Spa treatment focuses. “The spa and skin care industry has evolved over the recent years and has shown phenomenal growth. Spas in India are now offering extensive service menus with various therapies to indulge and pamper the client, making it possible for the leading skin care brands to enter the market,” explains Arethna. (See Let India Inspire You for ideas on how to incorporate the popular treatments and services from India into your spa menu.)
Traditional Indian services still appeal to Indian clients and tourists alike, and are a major part of spa menus, including ayurveda, which was originally recorded 2,000–4,000 years ago, potentially making it the world’s oldest health care system. Its practices strive to “create harmony between the body, mind and spirit; maintaining this balance prevents illness, treats acute conditions, and contributes to a long and healthy life,” according to the Spas and the Global Wellness Market: Synergies and Opportunities report. Other practices include meditation and yoga, as well as homeopathic and naturopathic treatments.
Although controversial, skin-lightening treatments and products continue to remain popular, due to centuries of women in South Asia being raised to believe fairer complexions are more beautiful, and the maintenance of this belief by the media.4
The fitness and slimming market has grown at a strong rate of nearly 25–30%, and most leading fitness chains have doubled the number of locations.1 Spas are incorporating fitness and slimming treatments and services into their menus to address this robust market. According to Arethna, body polishes, exotic wraps and massages are among the most popular treatments in India spas.
Anti-aging skin care is the second-fastest growing category in the consumer goods sector.1 From 2010–2011, the number of nonsurgical cosmetic treatments has grown more than 100%.1
Those in India who are currently in their late-20s and 30s are already inclined to invest in health and wellness solutions. As they age, they will continue to actively seek out ways to maintain their youth and well-being. With the number of people 40-and-over expected to reach 500 million by the year 2025, the anti-aging and rejuvenation market will continue to benefit greatly.1
The vast population growth, along with rising incomes, is a major strength of the industry, says Arethna. The number of working women in India has amazingly doubled in the past five years, and the average monthly income of the urban Indian woman has risen from $72 in 2001 to $152 in 2010.1 It is valuable to note that $1 in the United States is worth 61 Indian Rupees. More women are seeking ways to address the stress of having to balance their work and home lives, which has positively affected the wellness industry.
Arethna adds that with the increase in wellness tourism, India’s cultural history and its brand advantage in wellness helps meets the needs and wants of Western travelers in search of wellness, spiritual and health retreats. India’s Ministry of Tourism has invested in the development of major spiritual tourism destinations, as well as the development of wellness centers.2
Take Eat, Pray, Love (Penguin Group, 2006) by Elizabeth Gilbert, which was recently turned into a film starring Julia Roberts, for example. The book tells the story of a woman who, following a divorce, embarks upon a journey to find herself, including taking a trip to India to take part in a spiritual retreat. She stays at an ashram where she learns to practice meditation, yoga and prayer, while gaining the insight of a famous guru.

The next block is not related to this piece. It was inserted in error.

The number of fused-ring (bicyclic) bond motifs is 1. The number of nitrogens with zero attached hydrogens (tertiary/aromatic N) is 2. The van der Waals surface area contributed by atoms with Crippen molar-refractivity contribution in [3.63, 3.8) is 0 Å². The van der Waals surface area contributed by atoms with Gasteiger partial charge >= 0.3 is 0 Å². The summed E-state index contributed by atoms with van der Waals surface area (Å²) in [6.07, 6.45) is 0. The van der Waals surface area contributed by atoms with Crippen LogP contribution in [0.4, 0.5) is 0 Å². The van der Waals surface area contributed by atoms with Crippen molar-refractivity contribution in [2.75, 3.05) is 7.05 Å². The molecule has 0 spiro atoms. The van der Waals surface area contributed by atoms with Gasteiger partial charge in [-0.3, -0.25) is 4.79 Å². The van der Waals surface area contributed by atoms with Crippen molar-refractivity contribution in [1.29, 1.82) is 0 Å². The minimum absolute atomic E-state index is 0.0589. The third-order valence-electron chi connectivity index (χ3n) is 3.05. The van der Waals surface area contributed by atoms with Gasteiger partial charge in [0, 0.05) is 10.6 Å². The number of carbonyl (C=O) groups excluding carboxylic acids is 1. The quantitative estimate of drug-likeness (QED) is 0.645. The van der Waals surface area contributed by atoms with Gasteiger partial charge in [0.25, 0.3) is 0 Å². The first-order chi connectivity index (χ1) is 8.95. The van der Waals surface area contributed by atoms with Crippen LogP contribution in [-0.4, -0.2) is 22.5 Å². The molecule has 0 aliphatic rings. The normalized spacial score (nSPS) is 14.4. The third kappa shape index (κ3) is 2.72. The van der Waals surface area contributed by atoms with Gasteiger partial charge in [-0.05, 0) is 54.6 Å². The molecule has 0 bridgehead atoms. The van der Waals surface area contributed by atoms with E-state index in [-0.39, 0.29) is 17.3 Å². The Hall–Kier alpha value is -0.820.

Although India’s history of cultural wellness has helped the spa and skin care industry thrive, there is a shortage of skilled professionals, explains Arethna. She adds that there is also a lack of quality accreditations for those interested in the entering the spa and skin care industry in India.
In an interview with India Hospitality Review, the president of the Spa Association of India, Rajesh Sharma, states his priority is gaining government support. “Legitimate businesses and trained personnel is the need of the hour—we are really short on skilled workers. Getting academies regulated and holding proper training sessions for the students and for the professionals as well, who have been in the trade for many years … they want to grow. Awareness is very important; awareness toward employees and awareness towards the consumer.”5
Harding-Bond explains that lack of knowledge about treating skin of color is a weakness around the globe—India included. “Even though a lot of estheticians in India have brown skin, the foundation of their learning was not based upon their own skin.” While training skin care professionals in India, Harding-Bond also noticed that culturally, they are more reserved. “That can be a limitation when it comes to engagement and selling,” she says. “There’s not as much of an exchange as when you’re talking to estheticians in the West.”
Arethna adds that cross-gender treatments, such as massage, are in demand by clients, but not permitted at many locations and regions due to cultural customs.
What the future holds.
National government authorities have been working on accreditation standards to improve the quality and professional aspects of the industry for wellness centers, which include ayurveda centers; spas and centers for skin care; cosmetic care; fitness; preventive health; and yoga.2
The wellness industry is expected to continue to grow at a compound annual growth rate of 19–20%, reaching approximately $15.2 billion by 2014. Specifically, the rejuvenation category, which was at $800 million in 2011, is expected to touch an astounding $1.8 billion by 2014.1
Only time will tell where the spa and skin care industry will land in India’s rapidly growing wellness industry, but as long as it continues to evolve and innovate, tailoring services, treatments and products to the needs of their clients, it is likely to continue to blossom.
(All accessed Sept. 24, 2013)